On the BBC television programme The Plot Against Harold Wilson, broadcast on March 16, 2006 on BBC2, it was claimed there were threats of a coup d'état, which was corroborated by leading figures of the time on both the left and the right. Wilson told two BBC journalists, Roger Courtiour and Barrie Penrose, that he feared he was being undermined by MI5. The first time was in the late 1960s after the Wilson Government devalued the pound sterling but the threat faded after Conservative leader Edward Heath won the election of 1970. However after a coal miners strike Heath decided to hold an election to renew his mandate to govern in February 1974 but lost narrowly to Wilson. There was again talk of a military coup, with rumours of Lord Mountbatten as head of an interregnal administration after Wilson had been deposed. In 1974 the Army occupied Heathrow Airport on the grounds of training for possible IRA terrorist action there, however Baroness Falkender (a senior aide and intimate friend of Wilson) asserted that it was ordered as a practice-run for a military takeover or as a show of strength as the government itself was not informed of such an exercise based around a key point in the nation's infrastructure.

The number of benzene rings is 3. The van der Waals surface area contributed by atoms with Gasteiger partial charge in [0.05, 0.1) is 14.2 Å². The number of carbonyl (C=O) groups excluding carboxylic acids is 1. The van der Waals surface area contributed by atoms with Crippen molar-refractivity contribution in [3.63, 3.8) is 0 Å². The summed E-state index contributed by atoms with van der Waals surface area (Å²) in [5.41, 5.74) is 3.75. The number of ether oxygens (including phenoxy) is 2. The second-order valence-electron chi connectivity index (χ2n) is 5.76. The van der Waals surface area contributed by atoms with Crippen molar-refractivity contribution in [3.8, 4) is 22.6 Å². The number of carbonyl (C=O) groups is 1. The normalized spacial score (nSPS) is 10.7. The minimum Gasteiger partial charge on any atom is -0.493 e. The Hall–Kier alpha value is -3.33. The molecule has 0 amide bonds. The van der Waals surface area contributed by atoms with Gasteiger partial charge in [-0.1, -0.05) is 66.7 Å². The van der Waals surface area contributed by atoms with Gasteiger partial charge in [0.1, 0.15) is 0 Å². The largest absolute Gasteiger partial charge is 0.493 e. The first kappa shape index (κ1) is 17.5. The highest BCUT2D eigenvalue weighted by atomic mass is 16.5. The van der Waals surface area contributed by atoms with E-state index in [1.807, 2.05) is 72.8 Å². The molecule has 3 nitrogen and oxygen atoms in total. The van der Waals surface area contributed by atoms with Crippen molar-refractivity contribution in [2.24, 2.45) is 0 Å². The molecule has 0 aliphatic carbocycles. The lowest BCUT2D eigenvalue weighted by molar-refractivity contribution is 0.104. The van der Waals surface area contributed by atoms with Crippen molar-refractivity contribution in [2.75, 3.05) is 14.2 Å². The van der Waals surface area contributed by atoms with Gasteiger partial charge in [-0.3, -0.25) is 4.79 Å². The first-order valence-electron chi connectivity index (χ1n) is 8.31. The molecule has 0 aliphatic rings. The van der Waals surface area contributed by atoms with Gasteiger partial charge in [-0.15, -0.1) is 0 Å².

Wilson's last years were full of funny stories
http://en.wikipedia.org/wiki/Harold_Wilson_conspiracy_theories#A_military_coup_in_1974.3F
 
#7
Am told that many Old Old Labour feel that the winter of discontent was part of an MI5 destabilisation plot (and nothing to do with the unions bringing the country to its knees)

Trotsky
 
#8
Trotsky said:
Am told that many Old Old Labour feel that the winter of discontent was part of an MI5 destabilisation plot (and nothing to do with the unions bringing the country to its knees)

Trotsky
I heard it all started in America :roll:
 
#9
Within MI5 there were many circles of influence, some sympathetic to the Wilson government but many more not.
The era of the spy that brought down governments is still with you, the leaders of the country, as in Wilson’s day, have established relationships within all areas of power through their Education and Business dealings, which bring with them an ability to undertake very extensive and disruptive operations to further their desire for control.
Wilson had many enemies within the quasi military officers of MI5 but even more in his own circle of political brothers.
The only certainty about Wilson’s resignation is that the truth is yet to be revealed.
 
#10